MIAMI — The lawyer for Gabriel Delrisco, accused of killing three Homestead children in a January 2009 drunk-driving wreck, says the victims' family attorney hounded him with an unsavory proposition:
Have Delrisco lie about where he drank that night -- clearing the way for a lucrative lawsuit against a Homestead bar and strip mall -- and the grieving Serrano family would sanction a lighter prison term.
But Delrisco's attorney, Michael Catalano, says he resisted and complained to prosecutors. They started a sting operation, having him wear a wire and notarize a bogus affidavit from Delrisco in an attempt to implicate the Serranos' attorney, Ariel Furst, in a potential fraud case.
"In Florida, you cannot trade lighter time in prison for money,'' Catalano said Friday.
Miami-Dade prosecutors declined to comment. But Catalano said Friday they told him the probe is over and no charges will be pursued.
Milton Hirsch, Furst's defense lawyer, said his client did nothing wrong and that Catalano's cooperation with prosecutors was "unprecedented.''
"Setting aside the unattractive prospect of a criminal defense attorney posing as an undercover informer for the police,'' Hirsch said, "I have not heard anything from the state attorney's office to suggest there are law enforcement concerns about criminal misconduct on the part of Ariel Furst or [co-counsel] Luis Stabinski.''
Catalano said he will report the case to the Florida Bar.
"The guy is full of crap and he is despicable,'' Furst said of Catalano.
Prosecutors say Delrisco plowed into the back of a Ford minivan on Jan. 25, 2009, in South Miami-Dade, killing the Serrano children: Hector, 10, Esmeralda, 7, and Amber, 4.
Hector Serrano, their father, survived. Delrisco's blood alcohol level was three times the legal limit, authorities said.
Delrisco, 41, is charged with three counts of DUI manslaughter, as well as battery on a firefighter for allegedly fighting with rescue personnel trying to free him from his mangled Chevrolet TrailBlazer. He remains in jail pending trial.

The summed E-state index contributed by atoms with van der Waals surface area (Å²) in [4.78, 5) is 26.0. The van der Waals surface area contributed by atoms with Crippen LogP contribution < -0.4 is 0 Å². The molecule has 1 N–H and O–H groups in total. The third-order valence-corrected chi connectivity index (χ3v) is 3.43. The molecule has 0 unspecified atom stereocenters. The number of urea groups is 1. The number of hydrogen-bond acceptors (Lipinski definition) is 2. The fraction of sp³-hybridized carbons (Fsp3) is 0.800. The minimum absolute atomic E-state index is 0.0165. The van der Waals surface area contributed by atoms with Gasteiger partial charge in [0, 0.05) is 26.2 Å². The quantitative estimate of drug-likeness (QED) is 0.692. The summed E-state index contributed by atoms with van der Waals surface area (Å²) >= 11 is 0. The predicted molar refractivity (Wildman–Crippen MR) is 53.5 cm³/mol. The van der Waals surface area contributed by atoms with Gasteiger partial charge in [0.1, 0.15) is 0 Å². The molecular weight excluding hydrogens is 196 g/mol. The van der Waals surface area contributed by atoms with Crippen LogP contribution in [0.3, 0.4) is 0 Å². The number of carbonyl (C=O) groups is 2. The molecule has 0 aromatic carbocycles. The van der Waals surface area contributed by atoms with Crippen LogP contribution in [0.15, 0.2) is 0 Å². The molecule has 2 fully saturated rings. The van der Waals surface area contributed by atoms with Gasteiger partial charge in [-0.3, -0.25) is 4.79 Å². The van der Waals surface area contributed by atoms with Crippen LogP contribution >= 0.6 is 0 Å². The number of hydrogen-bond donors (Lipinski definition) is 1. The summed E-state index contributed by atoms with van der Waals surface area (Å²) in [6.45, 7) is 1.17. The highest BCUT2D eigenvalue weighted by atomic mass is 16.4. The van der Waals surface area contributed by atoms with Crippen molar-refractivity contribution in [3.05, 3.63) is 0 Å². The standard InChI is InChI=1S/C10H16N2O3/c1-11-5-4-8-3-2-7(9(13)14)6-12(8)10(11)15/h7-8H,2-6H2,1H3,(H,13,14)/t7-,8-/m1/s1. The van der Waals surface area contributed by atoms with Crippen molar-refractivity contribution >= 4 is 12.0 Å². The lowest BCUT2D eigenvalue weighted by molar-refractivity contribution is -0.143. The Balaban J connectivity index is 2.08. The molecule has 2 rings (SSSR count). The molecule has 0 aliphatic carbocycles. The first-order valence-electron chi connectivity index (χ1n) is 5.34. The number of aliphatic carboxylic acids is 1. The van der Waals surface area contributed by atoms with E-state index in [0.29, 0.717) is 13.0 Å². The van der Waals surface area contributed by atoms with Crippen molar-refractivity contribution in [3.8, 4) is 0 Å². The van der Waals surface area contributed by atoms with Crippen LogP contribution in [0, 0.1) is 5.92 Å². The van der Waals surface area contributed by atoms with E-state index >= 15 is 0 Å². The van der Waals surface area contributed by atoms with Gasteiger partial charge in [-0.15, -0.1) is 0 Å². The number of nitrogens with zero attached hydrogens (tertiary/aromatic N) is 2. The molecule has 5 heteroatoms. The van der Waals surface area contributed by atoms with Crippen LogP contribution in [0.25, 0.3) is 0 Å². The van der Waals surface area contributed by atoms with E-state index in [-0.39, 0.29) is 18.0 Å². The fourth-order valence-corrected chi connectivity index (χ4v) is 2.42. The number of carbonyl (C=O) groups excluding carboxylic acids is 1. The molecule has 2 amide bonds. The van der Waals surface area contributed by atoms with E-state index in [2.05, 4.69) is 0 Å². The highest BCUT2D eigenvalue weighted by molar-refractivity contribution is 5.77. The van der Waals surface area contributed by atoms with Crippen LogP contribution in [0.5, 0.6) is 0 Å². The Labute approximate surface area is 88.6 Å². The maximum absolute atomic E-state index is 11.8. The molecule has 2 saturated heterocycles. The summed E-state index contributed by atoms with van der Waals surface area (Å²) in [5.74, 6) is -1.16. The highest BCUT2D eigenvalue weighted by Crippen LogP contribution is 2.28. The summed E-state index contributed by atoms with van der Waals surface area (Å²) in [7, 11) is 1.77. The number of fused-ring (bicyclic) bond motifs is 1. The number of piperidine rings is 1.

He is represented by assistant public defender Robert Aaron and Catalano, a DUI specialist who is working pro bono.
They have been working on a plea deal for Delrisco, who faces up to 50 years in prison. Usually, the victim's family must approve plea deals.
The Serrano family is represented by civil attorneys Furst and Stabinski. Catalano says that in November, during a meeting at their office, they said the family wanted Delrisco to "rot in prison'' unless he fingered the El Paso bar in a Homestead strip mall as his watering hole just before the 5 a.m. crash.
"I said to myself, 'These guys want me to cheat,' '' Catalano remembered.
But Delrisco maintains he left El Paso at least five hours before the crash, said Catalano, who would not say where Delrisco went after leaving the bar. His high blood alcohol content after the crash suggests he kept drinking elsewhere.
Catalano complained to prosecutors, then agreed to play along while stressing that the story was a fiction. He made several phone calls that were recorded by an investigator. As part of the sting, Catalano also offered to have Delrisco author an affidavit falsely attesting he drank solely at El Paso, a document he said was later drafted by Furst.
But Delrisco never signed the document or knew of its existence -- it was actually signed by a state attorney's investigator and notarized by Catalano. He delivered it to Furst's office, while hiding a digital recorder in his blue suit jacket pocket.
"I made it very clear that I was uncomfortable because it was not true,'' Catalano said. "At no time, did [Furst] back off.''
In December, Furst's firm filed a lawsuit against Delrisco and El Paso, seeking more than $25 million in damages. The suit does not cite the affidavit but claimed that El Paso employees there should have known Delrisco was a habitual drunk. The suit is pending.
The state attorney's office has subpoenaed Furst to return the affidavit; Hirsch said he is keeping the document in his office safe for now.
Catalano said he took the unusual step of approaching prosecutors because he wants to ensure that Delrisco, if convicted, gets a fair sentence.